69Element 2: Training Train both managers and hourly employees. Training should involve interactive learning model with examples of common violations (i.e. missed meal periods).Require refresher training at periodic intervals.Require training for all new managers and employees.Train both managers and hourly employees regarding FLSA and state wage and hour requirements and Company timekeeping policies and procedures.On-line training, if available to you, provides the ideal mechanism for training employees because it ensures uniformity and consistent documents of training.- suggestion: provide a training script if on-line training is not availableTraining should involve interactive learning model with examples targeted toward common violations (i.e. missed meal periods, improper supervisory instructions, etc.)Require refresher training at periodic intervals.Require training for all new managers and employees.
70Element 3: Certification of Time Records Require non-exempt employees to review time records.Daily review is ideal.Require employee certification of time records as to accuracy.If inaccurate, require employee to identify inaccuracies to permit immediate correction.Require employees to review accuracy of paycheck and certify.Certification should cover off-the-clock work and meal periods.Require non-exempt employees to review time records daily if possible. If daily review of the time records is not possible, a less less frequent can be used provided the employees have the opportunity to review actual records.Provided records are correct, require employee to identify any inaccuracies to permit immediate correction.If records are not correct, require employee to identify any inaccuracies to permit immediate correction.Require employees to review accuracy of paycheck and, if systems, permit, certify secondary review. On-line tools make this level of review more available.
71Element 4: Adopt a Robust Complaint Mechanism Revise existing complaint mechanism to ensure it specifically addresses wage and hour issues.Publicize complaint mechanism.“Saturation” of complaint mechanism.Train managers and payroll personnel to be alert to payroll concerns.Promptly investigate payroll concerns and take prompt remedial steps if appropriate.Most employers already have some type of complaint mechanism in place.Existing complaint mechanisms often do no specifically reference wage and hour issues, so employers should revise their existing complaint mechanism to do so.Publicize complaint mechanism in handbooks, memorandums, open door policies, collective bargaining agreements, ethics handbooks, etc.Train managers and payroll personnel to be alert to payroll concerns and treat any complaints with same level of attention as other employee relations complaints (i.e. sexual harassment).Promptly investigate payroll concerns using same techniques and controls as other types of internal complaints.Effective remediation may require payment of back wages.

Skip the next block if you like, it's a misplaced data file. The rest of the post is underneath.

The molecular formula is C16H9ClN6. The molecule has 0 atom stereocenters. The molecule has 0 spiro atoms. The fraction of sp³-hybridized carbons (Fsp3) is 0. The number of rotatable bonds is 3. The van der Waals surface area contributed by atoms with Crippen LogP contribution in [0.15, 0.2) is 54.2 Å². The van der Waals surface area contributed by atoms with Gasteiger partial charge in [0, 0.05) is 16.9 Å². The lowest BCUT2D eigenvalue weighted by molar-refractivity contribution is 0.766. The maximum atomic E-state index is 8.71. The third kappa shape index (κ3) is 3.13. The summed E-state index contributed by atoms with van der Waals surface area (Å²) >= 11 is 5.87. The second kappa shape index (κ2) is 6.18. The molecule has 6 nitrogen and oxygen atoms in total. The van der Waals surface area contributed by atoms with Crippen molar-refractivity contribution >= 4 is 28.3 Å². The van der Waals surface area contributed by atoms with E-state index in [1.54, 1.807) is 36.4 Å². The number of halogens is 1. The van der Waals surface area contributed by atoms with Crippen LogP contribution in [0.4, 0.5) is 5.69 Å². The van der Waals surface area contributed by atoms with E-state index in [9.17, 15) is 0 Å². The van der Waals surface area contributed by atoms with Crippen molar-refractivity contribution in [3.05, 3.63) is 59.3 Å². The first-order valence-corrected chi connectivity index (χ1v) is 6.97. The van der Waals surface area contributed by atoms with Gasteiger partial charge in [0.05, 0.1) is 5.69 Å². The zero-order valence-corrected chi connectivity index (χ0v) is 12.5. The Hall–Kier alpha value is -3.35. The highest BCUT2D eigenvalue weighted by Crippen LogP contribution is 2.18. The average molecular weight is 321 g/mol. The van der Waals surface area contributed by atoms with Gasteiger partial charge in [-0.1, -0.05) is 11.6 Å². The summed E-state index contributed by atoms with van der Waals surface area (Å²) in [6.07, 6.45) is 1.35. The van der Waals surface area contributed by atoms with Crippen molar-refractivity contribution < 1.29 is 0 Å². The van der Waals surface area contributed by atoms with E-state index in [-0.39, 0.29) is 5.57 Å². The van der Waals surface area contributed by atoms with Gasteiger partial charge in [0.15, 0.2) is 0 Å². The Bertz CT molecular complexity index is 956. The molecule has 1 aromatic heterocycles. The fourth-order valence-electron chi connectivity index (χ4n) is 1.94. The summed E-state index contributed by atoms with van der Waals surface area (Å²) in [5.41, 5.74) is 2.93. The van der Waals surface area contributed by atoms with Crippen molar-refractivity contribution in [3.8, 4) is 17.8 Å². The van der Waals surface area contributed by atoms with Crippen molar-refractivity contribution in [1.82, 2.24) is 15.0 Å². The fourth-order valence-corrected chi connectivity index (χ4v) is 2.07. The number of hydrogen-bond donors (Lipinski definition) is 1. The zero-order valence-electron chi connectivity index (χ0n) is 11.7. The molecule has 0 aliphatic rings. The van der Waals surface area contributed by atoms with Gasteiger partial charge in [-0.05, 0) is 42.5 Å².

72Element 5: Audit Time Records for Compliance Adopt an audit protocol to ensure employees and managers are following policies and procedures.Audit protocol should be designed to be discoverable in the event of future litigation as part of company’s good faith defense.Possible defense to liquidated damages2 year s/o/l rather than 3 yearAdopt an audit protocol to ensure employees and managers are following policies and procedures.This step should not be ignored. If you do not have a good idea of your company’s level of compliance, you may not know you have a problem before it is too late. The audit will help you to identify and correct any potential wage and hour violations before litigation, and possibly to establish a good faith defense.Audit protocol should be designed to be discoverable in the event of future litigation as part of company’s good faith defense.- Note of Good Faith Defense contained in Portal Act Section 260: Under the FLSA, double damages may be assessed against an employer that violates the overtime or minimum wage provisions, and willful violations of the FLSA result in a three (rather than two) year statute of limitations.- Courts also may award liquidated damages in an amount less than 100 percent of back wages where the good faith defense is proven. Importantly, if an employer fails to establish that the act or omission giving rise to the violation was in good faith, the court is given no discretion, and must award double damages.- The employer that operates blindly cannot claim good faith.